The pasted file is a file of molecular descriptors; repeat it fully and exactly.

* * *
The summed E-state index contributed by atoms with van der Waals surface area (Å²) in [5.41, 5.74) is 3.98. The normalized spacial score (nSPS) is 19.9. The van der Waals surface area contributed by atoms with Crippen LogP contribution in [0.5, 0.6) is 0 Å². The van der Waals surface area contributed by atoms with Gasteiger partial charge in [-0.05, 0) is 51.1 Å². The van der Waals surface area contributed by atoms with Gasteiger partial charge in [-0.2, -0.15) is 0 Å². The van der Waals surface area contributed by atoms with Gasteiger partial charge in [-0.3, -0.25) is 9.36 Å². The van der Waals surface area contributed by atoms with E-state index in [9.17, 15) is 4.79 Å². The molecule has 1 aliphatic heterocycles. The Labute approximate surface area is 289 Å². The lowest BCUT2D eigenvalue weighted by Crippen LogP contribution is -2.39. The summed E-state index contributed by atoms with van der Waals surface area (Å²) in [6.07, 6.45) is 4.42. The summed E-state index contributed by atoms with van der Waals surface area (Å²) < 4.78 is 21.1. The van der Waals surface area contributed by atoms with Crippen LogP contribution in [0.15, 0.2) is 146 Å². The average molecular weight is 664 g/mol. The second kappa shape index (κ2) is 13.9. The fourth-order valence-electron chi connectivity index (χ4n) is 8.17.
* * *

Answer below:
The summed E-state index contributed by atoms with van der Waals surface area (Å²) in [5.41, 5.74) is 3.98. The normalized spacial score (nSPS) is 19.9. The van der Waals surface area contributed by atoms with Crippen LogP contribution in [0.5, 0.6) is 0 Å². The van der Waals surface area contributed by atoms with Gasteiger partial charge in [-0.05, 0) is 51.1 Å². The van der Waals surface area contributed by atoms with Gasteiger partial charge in [-0.2, -0.15) is 0 Å². The van der Waals surface area contributed by atoms with Gasteiger partial charge in [-0.3, -0.25) is 9.36 Å². The van der Waals surface area contributed by atoms with E-state index in [9.17, 15) is 4.79 Å². The molecule has 1 aliphatic heterocycles. The Labute approximate surface area is 289 Å². The lowest BCUT2D eigenvalue weighted by Crippen LogP contribution is -2.39. The summed E-state index contributed by atoms with van der Waals surface area (Å²) in [6.07, 6.45) is 4.42. The summed E-state index contributed by atoms with van der Waals surface area (Å²) < 4.78 is 21.1. The van der Waals surface area contributed by atoms with Crippen LogP contribution in [0.15, 0.2) is 146 Å². The average molecular weight is 664 g/mol. The second kappa shape index (κ2) is 13.9. The fourth-order valence-electron chi connectivity index (χ4n) is 8.17.